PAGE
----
The runningwalk is exactly what it sounds like. The hoof-fall pattern is identical to the walk, four beat and even (neither lateral nor diagonal). The Tennessee Walking Horse is of course the breed best known for this gait, but many gaited horses have this “middle” gait. The Tennessee Walking Horse tends to have gaits on the lateral end of the spectrum, both because of the rack (being an even footfall but lateral in weightbearing), and because of the emphasis on overstride, where being a hair to the lateral helps in preventing interference. These middle gaits can absolutely be achieved without any equipment or shoes. The horse in a runningwalk should have a fairly level back, and as such it much kinder on the back than any of the lateral gaits. However, it can be very straining on the lower limb. It is a difficult gait to collect, as most horses will either fall to the lateral or break to the flat walk.

“Cajun” Cloud 9 Walkers

Keep asking for your horse to extend the walk. Some horses are so smooth you may not even notice the change of gears at first. Get to know the feeling of the transition, even though our goal is for it to be nearly imperceptible. If you can feel the moment the horse goes into gait, you will be able to ask for the gait more reliably. You might feel as if your horse’s back suddenly tilts, as they work to get under themselves, and you suddenly have more power, more “go”. A moment before, they were laboring to extend their walk, and now they have plenty to give.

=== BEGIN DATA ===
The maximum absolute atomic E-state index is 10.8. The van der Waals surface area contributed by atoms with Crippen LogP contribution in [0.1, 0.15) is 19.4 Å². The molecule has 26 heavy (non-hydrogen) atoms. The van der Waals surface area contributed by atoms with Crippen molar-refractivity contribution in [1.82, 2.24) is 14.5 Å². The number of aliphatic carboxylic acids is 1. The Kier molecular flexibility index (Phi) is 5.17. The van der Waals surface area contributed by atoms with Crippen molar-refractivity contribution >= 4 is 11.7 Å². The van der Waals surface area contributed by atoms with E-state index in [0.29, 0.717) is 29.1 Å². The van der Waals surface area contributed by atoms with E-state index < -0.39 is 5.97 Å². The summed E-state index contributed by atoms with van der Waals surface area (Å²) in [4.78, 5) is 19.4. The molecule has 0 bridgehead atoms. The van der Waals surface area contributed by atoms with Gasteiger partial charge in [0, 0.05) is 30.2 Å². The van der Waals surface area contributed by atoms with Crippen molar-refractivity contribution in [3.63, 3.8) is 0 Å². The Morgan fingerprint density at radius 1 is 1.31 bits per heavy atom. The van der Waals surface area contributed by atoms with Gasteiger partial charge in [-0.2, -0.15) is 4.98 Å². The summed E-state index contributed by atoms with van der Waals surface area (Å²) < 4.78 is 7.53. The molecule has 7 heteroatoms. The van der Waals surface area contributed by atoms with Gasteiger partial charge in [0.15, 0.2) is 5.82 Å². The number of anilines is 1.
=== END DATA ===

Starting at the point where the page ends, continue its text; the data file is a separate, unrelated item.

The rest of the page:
Gaits: The Foxtrot

The best way to find out what gait your horse is doing is to have a ground person with a good eye, who will help you develop a feel for each gait. A camera that will allow you to view your horse moving frame-by-frame is also helpful.

The foxtrot is a four beat diagonal gait. What this means, is that each leg moves independently (four beat), with the diagonal pairs moving close together. The rhythm will be 1-2, 1-2. Much like the hard trot, the more suspension (the pause between each “1-2”), the rougher the gait will be. The foxtrot is unusual in that it is the only gait, four beat or otherwise, in which the front hoof lands first! The Missouri Foxtrotter is of course expected to have a foxtrot, but any horse that has both a true trot and any four beat gait can probably also perform the foxtrot. Unlike most four-beat gaits, I prefer the foxtrot to keep the pairs moving closer together, to avoid the tendency of the horse to lean forward onto the shoulder in this gait.

Front Right-Left Hind–Left Front-Right Hind
Or
Left Front-Right Hind–Front Right-Left Hind

Foxtrotter in lengthened foxtrot. Note the near front hoof having just hit ground, while the off hind is just about to.
Foxtrotter in lengthened foxtrot. Note the near front hoof having just hit ground, while the off hind is just about to.
Foxtrotter in mildly collected foxtrot. Note that the back remains more level than in a collected trot, but the hip rotates and drops and hind legs should step well under.
Foxtrotter in mildly collected foxtrot. Note that the back remains more level than in a collected trot, but the hip rotates and drops and hind legs should step well under.

The the rider’s hip motion in the foxtrot is mostly forward-back. A horse in an “extended” foxtrot may give you just enough movement to post to. It you feel like you could post to it without a lateral wobble, but you still hear four beats, you’ve found the foxtrot. Now relax a little and let your hips just follow your horses back. If you post strongly in a foxtrot, you will encourage the hard trot.